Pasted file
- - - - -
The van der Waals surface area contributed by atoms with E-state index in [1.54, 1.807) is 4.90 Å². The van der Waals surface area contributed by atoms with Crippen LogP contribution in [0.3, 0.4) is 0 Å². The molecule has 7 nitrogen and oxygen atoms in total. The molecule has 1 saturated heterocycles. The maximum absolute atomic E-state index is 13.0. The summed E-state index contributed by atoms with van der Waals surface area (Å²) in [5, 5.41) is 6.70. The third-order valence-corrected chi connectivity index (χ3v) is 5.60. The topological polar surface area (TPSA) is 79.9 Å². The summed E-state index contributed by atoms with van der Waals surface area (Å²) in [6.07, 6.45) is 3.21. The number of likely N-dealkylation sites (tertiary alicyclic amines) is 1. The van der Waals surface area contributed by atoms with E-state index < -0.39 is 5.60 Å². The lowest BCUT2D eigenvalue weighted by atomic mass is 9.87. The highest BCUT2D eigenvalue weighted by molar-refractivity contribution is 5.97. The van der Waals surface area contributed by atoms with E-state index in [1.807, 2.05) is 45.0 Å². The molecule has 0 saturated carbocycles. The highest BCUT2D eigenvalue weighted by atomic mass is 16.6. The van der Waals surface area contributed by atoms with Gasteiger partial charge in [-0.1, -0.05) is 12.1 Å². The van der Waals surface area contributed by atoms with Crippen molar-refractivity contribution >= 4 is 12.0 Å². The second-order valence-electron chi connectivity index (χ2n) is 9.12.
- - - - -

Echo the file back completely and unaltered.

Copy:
The van der Waals surface area contributed by atoms with E-state index in [1.54, 1.807) is 4.90 Å². The van der Waals surface area contributed by atoms with Crippen LogP contribution in [0.3, 0.4) is 0 Å². The molecule has 7 nitrogen and oxygen atoms in total. The molecule has 1 saturated heterocycles. The maximum absolute atomic E-state index is 13.0. The summed E-state index contributed by atoms with van der Waals surface area (Å²) in [5, 5.41) is 6.70. The third-order valence-corrected chi connectivity index (χ3v) is 5.60. The topological polar surface area (TPSA) is 79.9 Å². The summed E-state index contributed by atoms with van der Waals surface area (Å²) in [6.07, 6.45) is 3.21. The number of likely N-dealkylation sites (tertiary alicyclic amines) is 1. The van der Waals surface area contributed by atoms with E-state index < -0.39 is 5.60 Å². The lowest BCUT2D eigenvalue weighted by atomic mass is 9.87. The highest BCUT2D eigenvalue weighted by molar-refractivity contribution is 5.97. The van der Waals surface area contributed by atoms with E-state index in [1.807, 2.05) is 45.0 Å². The molecule has 0 saturated carbocycles. The highest BCUT2D eigenvalue weighted by atomic mass is 16.6. The van der Waals surface area contributed by atoms with Gasteiger partial charge in [-0.1, -0.05) is 12.1 Å². The van der Waals surface area contributed by atoms with Crippen molar-refractivity contribution >= 4 is 12.0 Å². The second-order valence-electron chi connectivity index (χ2n) is 9.12.